By Matt Bolton, product development team leader, Quest PacketTrap
MSPs can play a key role in upgrading their customers’ phone systems and create another recurring revenue stream at the same time.
When it comes to implementing a VoIP (voice over Internet Protocol) system, SMBs can face a few obstacles.
First, SMBs should be prepared to encounter issues with performance. High-quality performance of a VoIP system is key for a business to function properly. Downtime for phone systems is not an option. However, performance is more often impacted by other network traffic, rather than the VoIP system. Poor functionality can occur when other routine events take place: users access a large Web server, a massive off-site backup is conducted in the middle of the day, or an internal IT team member is patching end user systems. Inversely, a new VoIP system could impact overall network functionality. For example, call centers may not have enough bandwidth to uphold Internet use as well as the daily deluge of phone calls processed.
SMBs are also challenged by supporting mobility for their end users. In today’s world of BYOD (bring your own device), end users want to be able to make and receive calls as they switch from device (a VoIP phone at a work station) to device (a work-issued smartphone). VoIP systems become more and more complex as each of these devices is leveraged. Therefore, systems become intricate networks as they balance calls made from a mobile device and support other functions such as voice-mail delivery.
MSPs Fill Unique Roll In VoIP Rollouts
A VAR or MSP (managed services provider) can be an important resource for an SMB as it can help with selection, deployment, and ongoing monitoring of a VoIP system.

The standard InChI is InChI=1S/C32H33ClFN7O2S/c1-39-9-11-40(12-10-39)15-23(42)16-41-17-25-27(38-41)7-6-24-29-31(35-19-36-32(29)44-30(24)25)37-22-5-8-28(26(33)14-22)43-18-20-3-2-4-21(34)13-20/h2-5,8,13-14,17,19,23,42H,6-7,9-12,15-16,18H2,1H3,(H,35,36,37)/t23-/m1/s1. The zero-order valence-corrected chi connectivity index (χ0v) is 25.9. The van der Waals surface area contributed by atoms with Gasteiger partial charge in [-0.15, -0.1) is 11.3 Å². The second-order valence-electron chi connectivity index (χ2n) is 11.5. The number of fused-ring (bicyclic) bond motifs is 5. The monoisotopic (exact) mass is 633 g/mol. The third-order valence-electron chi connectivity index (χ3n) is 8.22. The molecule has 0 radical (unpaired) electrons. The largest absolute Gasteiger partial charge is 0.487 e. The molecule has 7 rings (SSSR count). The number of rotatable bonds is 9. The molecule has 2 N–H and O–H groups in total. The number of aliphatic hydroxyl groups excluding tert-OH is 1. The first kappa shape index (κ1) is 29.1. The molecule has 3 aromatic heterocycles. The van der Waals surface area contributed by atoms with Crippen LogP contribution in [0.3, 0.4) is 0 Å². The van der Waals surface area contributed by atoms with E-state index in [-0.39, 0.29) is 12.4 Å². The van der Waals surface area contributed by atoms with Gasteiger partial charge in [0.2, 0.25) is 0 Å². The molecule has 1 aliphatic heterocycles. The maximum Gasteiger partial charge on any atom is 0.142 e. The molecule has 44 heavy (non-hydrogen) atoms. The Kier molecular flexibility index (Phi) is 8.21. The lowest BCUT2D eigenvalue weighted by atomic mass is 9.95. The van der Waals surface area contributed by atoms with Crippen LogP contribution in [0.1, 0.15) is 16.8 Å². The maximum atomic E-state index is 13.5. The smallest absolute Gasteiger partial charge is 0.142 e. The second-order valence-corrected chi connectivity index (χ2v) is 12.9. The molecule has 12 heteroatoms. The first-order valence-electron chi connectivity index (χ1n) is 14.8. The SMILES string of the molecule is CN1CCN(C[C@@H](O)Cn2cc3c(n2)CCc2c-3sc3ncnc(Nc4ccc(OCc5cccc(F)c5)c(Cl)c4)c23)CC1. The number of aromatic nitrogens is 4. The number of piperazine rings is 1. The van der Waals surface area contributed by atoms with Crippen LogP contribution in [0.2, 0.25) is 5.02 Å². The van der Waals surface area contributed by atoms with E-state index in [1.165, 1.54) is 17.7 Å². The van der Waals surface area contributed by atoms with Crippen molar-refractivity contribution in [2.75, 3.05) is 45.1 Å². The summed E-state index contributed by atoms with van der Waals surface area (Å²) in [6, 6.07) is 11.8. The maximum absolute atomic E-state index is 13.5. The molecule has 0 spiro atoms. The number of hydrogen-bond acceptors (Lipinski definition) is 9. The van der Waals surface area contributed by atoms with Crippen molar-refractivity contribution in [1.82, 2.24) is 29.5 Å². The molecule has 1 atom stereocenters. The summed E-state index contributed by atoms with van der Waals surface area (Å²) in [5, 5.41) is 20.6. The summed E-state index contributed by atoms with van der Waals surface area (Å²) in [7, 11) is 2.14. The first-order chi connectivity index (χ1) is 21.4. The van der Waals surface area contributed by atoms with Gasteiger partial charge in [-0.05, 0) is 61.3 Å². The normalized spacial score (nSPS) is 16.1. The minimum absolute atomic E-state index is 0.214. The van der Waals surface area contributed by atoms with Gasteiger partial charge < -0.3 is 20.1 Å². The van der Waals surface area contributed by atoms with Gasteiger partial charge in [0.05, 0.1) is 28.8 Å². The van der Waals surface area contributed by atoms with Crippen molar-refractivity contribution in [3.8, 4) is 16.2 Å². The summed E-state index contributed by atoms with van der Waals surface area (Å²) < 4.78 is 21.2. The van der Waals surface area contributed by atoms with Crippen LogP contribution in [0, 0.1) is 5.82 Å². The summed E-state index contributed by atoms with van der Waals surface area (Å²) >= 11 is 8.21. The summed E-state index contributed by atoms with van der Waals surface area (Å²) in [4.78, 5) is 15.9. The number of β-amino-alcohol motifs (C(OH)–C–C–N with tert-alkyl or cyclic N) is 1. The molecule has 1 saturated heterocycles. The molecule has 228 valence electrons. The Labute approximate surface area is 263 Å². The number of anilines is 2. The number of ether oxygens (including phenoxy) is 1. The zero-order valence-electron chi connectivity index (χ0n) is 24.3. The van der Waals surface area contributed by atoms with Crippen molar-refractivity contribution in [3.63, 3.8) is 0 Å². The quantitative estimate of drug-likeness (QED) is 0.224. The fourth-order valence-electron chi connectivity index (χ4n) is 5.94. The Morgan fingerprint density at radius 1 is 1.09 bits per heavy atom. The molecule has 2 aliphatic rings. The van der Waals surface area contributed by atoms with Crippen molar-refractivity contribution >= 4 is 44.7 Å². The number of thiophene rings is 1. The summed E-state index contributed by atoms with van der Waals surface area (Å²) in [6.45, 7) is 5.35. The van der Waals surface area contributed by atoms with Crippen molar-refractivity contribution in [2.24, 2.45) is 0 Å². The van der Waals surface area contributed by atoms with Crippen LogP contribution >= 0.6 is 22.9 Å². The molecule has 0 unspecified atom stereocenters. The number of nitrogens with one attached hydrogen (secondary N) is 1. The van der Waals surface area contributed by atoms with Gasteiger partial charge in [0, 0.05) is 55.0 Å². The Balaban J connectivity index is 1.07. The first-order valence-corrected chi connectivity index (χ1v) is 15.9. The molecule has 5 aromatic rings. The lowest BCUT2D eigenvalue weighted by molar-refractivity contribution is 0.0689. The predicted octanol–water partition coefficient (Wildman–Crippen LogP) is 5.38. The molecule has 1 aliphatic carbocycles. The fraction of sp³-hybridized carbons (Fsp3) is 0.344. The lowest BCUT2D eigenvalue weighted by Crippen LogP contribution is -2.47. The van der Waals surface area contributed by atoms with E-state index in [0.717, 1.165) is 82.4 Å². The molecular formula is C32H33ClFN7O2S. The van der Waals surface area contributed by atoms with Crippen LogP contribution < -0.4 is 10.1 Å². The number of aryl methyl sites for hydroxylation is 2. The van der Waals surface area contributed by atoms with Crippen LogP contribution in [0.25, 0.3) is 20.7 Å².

In the initial procurement stage, MSPs act as trusted advisors for SMBs. After weighing their options and receiving offers from different VoIP providers, SMBs are left with the decision of which one to choose. MSPs can offer unbiased advice on which systems fit better for a company’s unique network and make sure they are not being oversold by the provider.
Before an RMM (remote monitoring and management) software deployment, an MSP can help a company determine whether its current network can support VoIP and advise on whether elements of an IT environment need to be upgraded in order to install VoIP. MSPs ease the challenging process of migrating from a traditional landline over to a VoIP system. Their key role in this transition is determining if a current system is up-to-par and can withstand the implementation of a VoIP system. It is a difficult task for an SMB to determine whether its network can support the bandwidth needed and if its day-to- day traffic would interfere with daily calls.
Once a VoIP system is installed, MSPs continue to monitor to make sure networks are running at peak performance and optimize functionality in the workplace by being able to proactively alert end users to issues that may cause downtime. MSPs can come in handy in this instance, because they can set alerts and monitor for traffic spikes, application use and bandwidth issues. RMM monitoring systems can provide detailed monitoring of VoIP quality metrics such as MOS (mean opinion score), Jitter, packet-loss, delay, and network utilization. In addition, there are reports and alerts on all VoIP-related voice metrics. Due to continually evolving technology, there is the challenge of effectively monitoring VoIP systems and ensuring there is adequate visibility into how the IT infrastructure and VoIP systems are working together, and monitoring systems can create the most efficient environment, enhance user satisfaction, and meet SLAs (service level agreements).